Obama won the election. I think the man was born in America. I don’t think he stole the election. I’m sure democrats cheated in some polls and voter registration drives; I’m equally sure the republicans did the same thing.
I think that Obama didn’t have a platform. I think he is an “American Idol” “Dancing With The Stars” president. He appears on The View, Late Night and The Tonight Show. He conducted interviews on MTV and local rap stations.
But the man won the election. And this talk of secession is crazy and nothing more than than that; crazy people saying crazy things.
In the days after the election, fantasies of blue-state secession ricocheted around the Internet. Liberals indulged themselves in maps showing Canada gathering the blue states into its social democratic embrace, leaving the red states to form their own “Jesusland.” They passed around the scathing rant from the Web site Fuck the South, which lacerated the chauvinism of the “heartland” and pointed out that the coasts, far from destroying marriage, actually have lower divorce rates than the interior.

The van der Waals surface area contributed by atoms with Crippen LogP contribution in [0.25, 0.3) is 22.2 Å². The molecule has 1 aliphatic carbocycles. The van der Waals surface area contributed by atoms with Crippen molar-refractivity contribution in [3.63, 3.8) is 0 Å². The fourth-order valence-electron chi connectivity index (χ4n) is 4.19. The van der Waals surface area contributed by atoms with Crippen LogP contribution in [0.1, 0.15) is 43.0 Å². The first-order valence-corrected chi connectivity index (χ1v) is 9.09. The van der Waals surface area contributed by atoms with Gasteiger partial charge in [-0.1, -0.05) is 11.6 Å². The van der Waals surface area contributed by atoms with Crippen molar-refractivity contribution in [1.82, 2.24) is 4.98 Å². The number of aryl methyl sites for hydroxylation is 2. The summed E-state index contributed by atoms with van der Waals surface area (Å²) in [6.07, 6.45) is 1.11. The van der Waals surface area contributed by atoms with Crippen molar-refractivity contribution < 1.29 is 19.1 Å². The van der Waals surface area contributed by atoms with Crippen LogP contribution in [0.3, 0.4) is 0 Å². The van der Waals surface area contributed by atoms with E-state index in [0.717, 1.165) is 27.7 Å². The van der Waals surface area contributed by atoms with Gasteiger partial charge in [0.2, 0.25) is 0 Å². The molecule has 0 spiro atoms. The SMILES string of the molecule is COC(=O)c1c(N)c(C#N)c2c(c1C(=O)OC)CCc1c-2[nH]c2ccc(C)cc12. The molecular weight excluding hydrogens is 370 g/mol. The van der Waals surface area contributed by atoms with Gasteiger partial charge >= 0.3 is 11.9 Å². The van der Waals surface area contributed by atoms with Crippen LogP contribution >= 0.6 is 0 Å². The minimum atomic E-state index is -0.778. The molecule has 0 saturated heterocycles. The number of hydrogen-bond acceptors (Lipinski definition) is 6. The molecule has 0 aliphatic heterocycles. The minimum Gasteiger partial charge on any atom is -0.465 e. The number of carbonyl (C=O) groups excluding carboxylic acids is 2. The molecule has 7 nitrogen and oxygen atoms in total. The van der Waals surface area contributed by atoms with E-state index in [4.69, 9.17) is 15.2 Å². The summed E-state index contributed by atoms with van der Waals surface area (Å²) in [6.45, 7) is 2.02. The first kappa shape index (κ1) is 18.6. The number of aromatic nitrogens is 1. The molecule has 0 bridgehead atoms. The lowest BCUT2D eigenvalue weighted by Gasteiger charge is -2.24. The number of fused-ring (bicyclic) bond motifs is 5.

These sentiments were so pronounced that they migrated into the mainstream. Speaking on “The McLaughlin Group” the weekend after George W. Bush’s victory, panelist Lawrence O’Donnell, a former Democratic Senate staffer, noted that blue states subsidize the red ones with their tax dollars, and said, “The big problem the country now has, which is going to produce a serious discussion of secession over the next 20 years, is that the segment of the country that pays for the federal government is now being governed by the people who don’t pay for the federal government.”
A shocked Tony Blankley asked him, “Are you calling for civil war?” To which O’Donnell replied, “You can secede without firing a shot.”
Lawrence O’Donnell. The, ahem, famous talk show host on MSNBC once spoke of secession. When asked if he was calling for a civil war he simply replied, Well yeah, I guess kinda.”
So yeah, the talk about secession is crazy. It’s also not new. Nor is it an indication of the unraveling of a party specific. It’s just the ramblings of a few folks who’ve invested a lot in their guy winning.
By the way, notice the comment about who is supporting whom.